Test Method and Equipment
As per original Muse test
This is where it all starts going off script. Both the WAV (16/44.1) and FLAC (24/96) sound fantastic. I went back and forward a lot listening overall. Then I went back and forward dissecting tiny sections and listening to specific parts, and I get to the point where I convince myself, that I can just hear something little better in the HD version, in the fret noise, the gliss on the guitar strings, in the overall room abience, and distinctions between the vocal harmonies. (I was particularly listening to the first track - Looking for a home).
I then go into blind tests - I utterly can't back up a difference. Once again, I'd be as good just randomly guessing which is which. I haven't included the results sets, as they are all junk. I'd find myself listening, wowed, convinced it must be the HD version, and it's the WAV version. Or vice versa, thinking that guitar gliss didn't sound as a "Real" on this WAV version and low and behold it's the FLAC.
End result - I can't tell the difference in any meaningfully repeatable way.
So I'm not saying, that I'm the last word in audiophile listener, nor that there isn't a difference. Just that as really enthusiastic amateur and with a long relationship with testing and my equipment, I couldn't spot anything that was worth spending the extra money on the higher resolution file.
When I was selling HiFi and multiple times since I've done so many back to back tests, and always been comfortable will finding some meaningful difference and normally clear preference. Especially with speakers I've found the tone is often clearly and obviously different, especially moving between different cabinet designs, tweeter types, or drive configurations.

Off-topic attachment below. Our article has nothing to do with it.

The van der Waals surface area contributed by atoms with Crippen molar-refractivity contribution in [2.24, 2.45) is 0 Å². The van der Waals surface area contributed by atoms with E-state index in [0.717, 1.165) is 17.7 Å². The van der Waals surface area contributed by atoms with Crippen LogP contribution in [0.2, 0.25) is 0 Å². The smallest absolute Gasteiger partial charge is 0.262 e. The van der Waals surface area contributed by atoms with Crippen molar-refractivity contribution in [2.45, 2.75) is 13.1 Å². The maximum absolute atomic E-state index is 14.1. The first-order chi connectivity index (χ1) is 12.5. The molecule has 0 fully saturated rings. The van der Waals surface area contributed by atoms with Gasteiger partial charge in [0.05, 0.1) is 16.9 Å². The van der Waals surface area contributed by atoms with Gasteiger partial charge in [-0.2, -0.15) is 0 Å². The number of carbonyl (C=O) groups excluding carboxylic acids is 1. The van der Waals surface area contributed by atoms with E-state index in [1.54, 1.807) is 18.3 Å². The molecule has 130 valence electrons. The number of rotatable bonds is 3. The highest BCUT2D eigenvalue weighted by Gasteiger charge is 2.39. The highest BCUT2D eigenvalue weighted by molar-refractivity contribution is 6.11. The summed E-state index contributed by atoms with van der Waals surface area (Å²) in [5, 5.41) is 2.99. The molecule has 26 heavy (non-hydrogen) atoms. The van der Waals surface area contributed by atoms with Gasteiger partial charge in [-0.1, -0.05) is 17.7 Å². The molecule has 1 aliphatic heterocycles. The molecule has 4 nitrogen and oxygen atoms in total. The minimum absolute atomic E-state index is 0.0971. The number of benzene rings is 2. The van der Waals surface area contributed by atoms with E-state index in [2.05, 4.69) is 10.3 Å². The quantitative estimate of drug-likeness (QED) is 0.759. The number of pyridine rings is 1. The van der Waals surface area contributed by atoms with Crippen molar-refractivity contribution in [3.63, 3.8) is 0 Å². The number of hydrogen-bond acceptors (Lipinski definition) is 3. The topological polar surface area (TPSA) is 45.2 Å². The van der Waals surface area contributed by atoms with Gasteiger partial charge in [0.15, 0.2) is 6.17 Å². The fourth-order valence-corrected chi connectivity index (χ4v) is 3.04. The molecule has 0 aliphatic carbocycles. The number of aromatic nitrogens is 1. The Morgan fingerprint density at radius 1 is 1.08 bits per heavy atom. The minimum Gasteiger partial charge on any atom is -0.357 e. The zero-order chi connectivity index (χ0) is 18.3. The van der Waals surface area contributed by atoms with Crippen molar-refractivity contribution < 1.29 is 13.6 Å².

But so often even if doing a relatively strict comparison you're changing a lot more than you think you are. Perhaps you don't have all the same cables between two sources, the speaker positioning is different if speakers are set up in parallel, or probably different if moving each each time, your positioning is slightly different after getting up and changing things, the compatibility of the equipment is different between the pieces being changed, or just the tone of the equipment is different. As an example if you're going between a SACD player and a different DVD-Audio player you're definitely comparing a lot more than just the format.
But in this test the only thing to switch between the two, was one press on the remote - everything is identical apart from the resolution of the file. I was really surprised, actually make that disappointed, that I couldn't reliably tell a difference. It makes me qestion how much is Psychosomatic in those other testings I did, especially where listening is minutes or longer apart. Can I really reliably remember the sort of subtle of difference that often audio tests are full of, if I can so easily convince myself of hearing a difference when aware of which is which, and so unable to distinguish them when I'm not.
So is there a silver lining - undeniably yes. The WAV sounds fantastic. I wish that my other CDs sounded this good, if they did I don't think I'd have a record deck, this sort of quality of sound is exactly what I tend to find I have to go to vinyl for, and I'm looking for my vinyl system to recreate. Apparently though it doesn't have anything to do with the resolution of the underlying technology.
HD releases of audio seem incredibly variable - full in equal measure of insensitive remasters, cynical re-releases in HD (often 5.1 downmixes) to cash in without adding any value, and then some sonic gold. There are also a lot of competing formats and technologies - nothing has fully come out the mix yet as the way-to-go. However it's a good thing, even if you don't have high res audio, as it's forcing a real look at the quality of the recordings on some great music. CD quality can often be poor. I've covered one in a detail on this blog, but started both back into vinyl and off into high def because I was frustrated by how often quality on CD was average or outright bad. Buying on vinyl is much reliably better, buying on HD very hit or miss, but has a lot more releases targeted at the audiophile and has some fantastic things available.